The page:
Three outcomes occur: 1) the Samaritan woman is given forgiveness based on her faith and understands now the living water of eternal life. Jesus saved her through grace. 2) She goes to share the word with others, to be a disciple. 3) Jesus shows that he does not judge. He went against some long standing “rules” to make a difference in this woman’s life and to heal her of her storied past. How amazing and wonderful.

I walk away from this reading with the thought of what a conversation can do to transform someone. Could you and I make a difference in a stranger’s life or even their day? Could we influence an acquaintance who maybe we don’t know that well but if we took the time to chat, we might influence his or her day? I know I need to try harder as I shy away from these types of encounters.

As you read this message today, see if there is a way to make a difference. As you read Psalm 106, please pray:

Save us, O Lord our God,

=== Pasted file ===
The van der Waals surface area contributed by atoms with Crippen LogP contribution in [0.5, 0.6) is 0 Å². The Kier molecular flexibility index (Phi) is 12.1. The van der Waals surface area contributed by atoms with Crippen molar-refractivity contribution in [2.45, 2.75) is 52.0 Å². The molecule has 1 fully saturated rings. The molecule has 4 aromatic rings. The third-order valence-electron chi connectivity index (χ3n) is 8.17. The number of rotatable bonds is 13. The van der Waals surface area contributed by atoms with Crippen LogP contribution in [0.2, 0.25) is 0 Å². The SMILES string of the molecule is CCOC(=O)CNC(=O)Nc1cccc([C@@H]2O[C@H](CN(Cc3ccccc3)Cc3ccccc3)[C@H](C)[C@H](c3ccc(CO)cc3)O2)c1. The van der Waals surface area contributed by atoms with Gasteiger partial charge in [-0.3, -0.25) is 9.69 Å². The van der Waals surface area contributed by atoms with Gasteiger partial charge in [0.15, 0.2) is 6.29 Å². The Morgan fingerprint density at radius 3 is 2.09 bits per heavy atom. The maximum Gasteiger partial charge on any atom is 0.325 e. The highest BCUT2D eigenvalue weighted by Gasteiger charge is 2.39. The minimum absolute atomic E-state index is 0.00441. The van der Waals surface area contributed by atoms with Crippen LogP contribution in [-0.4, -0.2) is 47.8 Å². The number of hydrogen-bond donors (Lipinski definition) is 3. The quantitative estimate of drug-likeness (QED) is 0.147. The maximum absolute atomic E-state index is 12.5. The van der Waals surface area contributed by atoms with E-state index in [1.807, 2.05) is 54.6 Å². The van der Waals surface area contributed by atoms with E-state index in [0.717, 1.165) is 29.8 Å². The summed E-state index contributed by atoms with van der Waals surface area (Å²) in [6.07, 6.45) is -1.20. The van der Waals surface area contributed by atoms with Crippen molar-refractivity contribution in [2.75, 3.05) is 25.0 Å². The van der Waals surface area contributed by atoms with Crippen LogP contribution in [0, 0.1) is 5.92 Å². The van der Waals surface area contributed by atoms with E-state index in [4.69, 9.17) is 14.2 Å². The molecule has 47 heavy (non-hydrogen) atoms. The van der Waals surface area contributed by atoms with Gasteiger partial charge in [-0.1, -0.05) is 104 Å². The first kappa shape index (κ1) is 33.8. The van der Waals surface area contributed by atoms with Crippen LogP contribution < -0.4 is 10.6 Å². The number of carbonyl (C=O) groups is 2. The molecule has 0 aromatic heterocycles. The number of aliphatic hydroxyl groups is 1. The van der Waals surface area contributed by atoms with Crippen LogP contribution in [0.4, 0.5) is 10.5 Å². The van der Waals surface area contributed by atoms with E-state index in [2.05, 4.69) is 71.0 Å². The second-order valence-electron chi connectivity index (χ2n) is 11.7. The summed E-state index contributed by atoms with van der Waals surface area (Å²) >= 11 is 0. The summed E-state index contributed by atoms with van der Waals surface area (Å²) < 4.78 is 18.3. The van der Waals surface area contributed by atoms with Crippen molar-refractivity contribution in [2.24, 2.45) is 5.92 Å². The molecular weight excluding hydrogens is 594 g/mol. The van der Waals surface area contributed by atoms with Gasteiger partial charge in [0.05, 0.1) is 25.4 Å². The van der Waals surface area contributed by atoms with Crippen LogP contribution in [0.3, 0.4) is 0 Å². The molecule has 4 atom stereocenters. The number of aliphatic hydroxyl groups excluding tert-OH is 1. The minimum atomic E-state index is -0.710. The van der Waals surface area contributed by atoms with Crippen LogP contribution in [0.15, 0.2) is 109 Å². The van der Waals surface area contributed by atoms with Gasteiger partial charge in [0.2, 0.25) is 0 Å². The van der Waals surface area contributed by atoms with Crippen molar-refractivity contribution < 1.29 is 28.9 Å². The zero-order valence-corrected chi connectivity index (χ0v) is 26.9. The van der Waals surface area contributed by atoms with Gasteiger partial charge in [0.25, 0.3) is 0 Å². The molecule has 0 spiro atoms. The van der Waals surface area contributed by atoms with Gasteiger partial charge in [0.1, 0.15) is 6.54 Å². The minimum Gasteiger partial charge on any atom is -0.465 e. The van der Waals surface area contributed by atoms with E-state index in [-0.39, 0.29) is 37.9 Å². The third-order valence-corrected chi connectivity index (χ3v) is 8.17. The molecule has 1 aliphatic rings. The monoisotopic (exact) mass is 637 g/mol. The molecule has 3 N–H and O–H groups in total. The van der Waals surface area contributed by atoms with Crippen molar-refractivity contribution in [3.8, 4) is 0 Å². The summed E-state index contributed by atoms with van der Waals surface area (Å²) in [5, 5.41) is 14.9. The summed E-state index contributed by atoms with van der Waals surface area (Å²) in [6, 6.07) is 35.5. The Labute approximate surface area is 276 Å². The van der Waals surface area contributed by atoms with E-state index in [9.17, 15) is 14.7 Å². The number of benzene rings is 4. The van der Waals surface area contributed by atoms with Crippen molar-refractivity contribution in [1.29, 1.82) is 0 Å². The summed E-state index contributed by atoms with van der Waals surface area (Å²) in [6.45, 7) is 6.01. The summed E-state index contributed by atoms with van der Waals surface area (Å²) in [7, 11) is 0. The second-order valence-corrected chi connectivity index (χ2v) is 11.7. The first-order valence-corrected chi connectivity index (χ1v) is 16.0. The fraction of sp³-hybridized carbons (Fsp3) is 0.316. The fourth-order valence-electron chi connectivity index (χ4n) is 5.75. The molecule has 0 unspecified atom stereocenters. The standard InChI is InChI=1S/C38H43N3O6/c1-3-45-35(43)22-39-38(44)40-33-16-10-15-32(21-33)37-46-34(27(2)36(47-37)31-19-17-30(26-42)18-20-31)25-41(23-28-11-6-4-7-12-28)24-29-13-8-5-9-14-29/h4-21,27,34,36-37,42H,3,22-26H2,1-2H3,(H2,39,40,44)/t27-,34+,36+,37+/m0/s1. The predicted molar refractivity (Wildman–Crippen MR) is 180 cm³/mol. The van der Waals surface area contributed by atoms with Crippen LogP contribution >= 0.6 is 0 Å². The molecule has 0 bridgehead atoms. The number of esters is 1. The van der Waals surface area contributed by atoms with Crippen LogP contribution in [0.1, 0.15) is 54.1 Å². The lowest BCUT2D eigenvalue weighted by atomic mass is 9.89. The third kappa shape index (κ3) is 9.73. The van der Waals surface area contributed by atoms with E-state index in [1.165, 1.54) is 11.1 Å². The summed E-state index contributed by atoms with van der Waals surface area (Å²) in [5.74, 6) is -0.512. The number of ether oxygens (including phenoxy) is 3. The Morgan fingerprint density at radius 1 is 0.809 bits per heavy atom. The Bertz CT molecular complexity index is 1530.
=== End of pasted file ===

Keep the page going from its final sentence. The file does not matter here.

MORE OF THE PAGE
and gather us from among the nations,
that we may give thanks to your holy name
and glory in your praise.

48 Blessed be the Lord, the God of Israel,
from everlasting to everlasting!
And let all the people say, “Amen!”
Praise the Lord!

“Let the little children come to me”

Can you recall your Kindergarten or First Grade teachers? I can. After a week of Lab School at Eastern Illinois University where I had attended preschool, my parents decided to move me to the public elementary school, Mark Twain. Mrs. Triplett was awaiting my arrival and had two girls, Lisa Grant and Gina Eads, with her at the door. What an impression they made on me, welcoming me, ensuring I had a great start to Kindergarten. I can still visualize the picture of them standing there and then recall they brought me over to the sandbox in the room as my parents left.

My other vivid memory was Mrs. James, my first grade teacher. She had a checker system for being good – 3 checkers and you received an M&M. She had all kinds of interesting plants and animals in her room. We had an extensive unit on Ecology and went on a ton of field trips. I still pay attention to Walking Sticks, Praying Mantis and Monarchs based on her science units.  She invited the entire class over to her house to bake Christmas cookies. I can still picture Mrs. James. What an impression she had on me!